While these delivery techniques are being used, they inherently possess certain disadvantages. For example, the administration of a drug through repeated injections into the administration set is inconvenient and each time done represents a potential break in sterility; the use of pumps is expensive and sometimes inconvenient because of their size and weight; the rate of drug delivery to the patient is directly dependent on the flow of fluid with all currently practiced means of drug infusion; because of the relative chemical instability of aqueous solutions of many commonly used parenteral drugs, these procedures often require solubilization of the drug medication by the hospital pharmacist or nurse at a time proximate to its administration. While it is current practice to give some drugs by brief infusion, typically of thirty minutes to two hour's duration repeated three or four times a day, they do not provide a means for careful coordination of the procedures for solubilization and administration, and for careful regulation of the flow of drug solution during each period of infusion to insure that infusion is completed within the recommended time.
In view of this presentation, it is immediately apparent a critical need exists for a dependable and practical parenteral therapeutic delivery system that overcomes the disadvantages associated with the systems known to the prior art. It is also apparent that a pressing need exists for a parenteral delivery system that can be used clinically for administering parenterally a beneficial agent at a controlled rate and in a beneficially effective amount to a patient over a prolonged period of time.
Accordingly, a principal object of this invention is to provide a parenteral delivery system for administering a beneficial agent in an improved manner for optimizing the care of a host whose prognosis benefits from parenteral therapy.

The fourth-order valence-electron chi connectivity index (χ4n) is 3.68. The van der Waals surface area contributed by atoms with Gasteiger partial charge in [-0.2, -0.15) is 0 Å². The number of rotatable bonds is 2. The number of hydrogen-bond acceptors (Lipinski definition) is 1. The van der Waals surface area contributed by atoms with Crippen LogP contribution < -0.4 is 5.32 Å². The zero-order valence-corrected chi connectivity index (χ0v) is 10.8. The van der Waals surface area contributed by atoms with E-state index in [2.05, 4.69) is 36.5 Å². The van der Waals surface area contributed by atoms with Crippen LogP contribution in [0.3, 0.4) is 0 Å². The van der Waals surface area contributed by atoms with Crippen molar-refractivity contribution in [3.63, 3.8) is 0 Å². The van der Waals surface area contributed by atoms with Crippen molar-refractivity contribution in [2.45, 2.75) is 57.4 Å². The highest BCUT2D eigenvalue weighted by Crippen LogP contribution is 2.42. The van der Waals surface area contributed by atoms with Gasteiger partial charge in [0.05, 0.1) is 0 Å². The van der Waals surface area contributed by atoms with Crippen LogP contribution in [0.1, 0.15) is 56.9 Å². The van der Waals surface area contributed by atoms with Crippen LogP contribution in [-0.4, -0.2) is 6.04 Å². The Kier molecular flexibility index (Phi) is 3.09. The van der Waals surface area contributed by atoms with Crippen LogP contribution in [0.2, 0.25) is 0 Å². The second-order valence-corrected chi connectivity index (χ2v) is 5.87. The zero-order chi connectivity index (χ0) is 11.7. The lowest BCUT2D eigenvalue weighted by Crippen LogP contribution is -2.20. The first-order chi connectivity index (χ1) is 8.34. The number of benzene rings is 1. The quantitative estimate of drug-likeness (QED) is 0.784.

Another object of the present invention is to provide a parenteral delivery system comprising a formulation chamber housing a delivery system containing a beneficial agent for delivering the agent into a parenteral fluid that enters the chamber for optimizing the care of a patient on parenteral therapy.
Another object of the invention is to provide a formulation chamber containing a drug delivery system, wherein the chamber is adapted, shaped and sized for use in a parenteral delivery system and wherein the device is designed for admitting a beneficial agent into a parenteral fluid admitted into the formulation chamber.
Another object of the invention is to provide an agent formulation chamber adapted for use with an intravenous delivery system which chamber houses an agent delivery device that releases an agent at a rate essentially controlled by the device combined with the controlled volume of intravenous fluid entering the formulation chamber into the intravenous fluid admitted into the formulation chamber.
Another object of the invention is to provide an intravenous therapeutic system comprising a container and a drug formulation chamber that houses a delivery system for forming an intravenously acceptable fluid drug formulation in situ at a rate governed by the device releasing the drug combined with controlling the volume of fluid flowing through the formulation chamber for mixing the drug with the intravenously acceptable medical fluid that flows from the container into the chamber and hence to a drug recipient.
Another object of the invention is to provide an intravenous formulation chamber equipped with a drug releasing member for, (1) formulating an intravenously administrable fluid drug formulation in the formulation chamber by, (2) adding a drug to an intravenous medical fluid that enters the chamber and is a pharmaceutically acceptable carrier for the drug at, (3) a rate governed by the combined operations of the member releasing the drug and the rate of fluid flow through the chamber.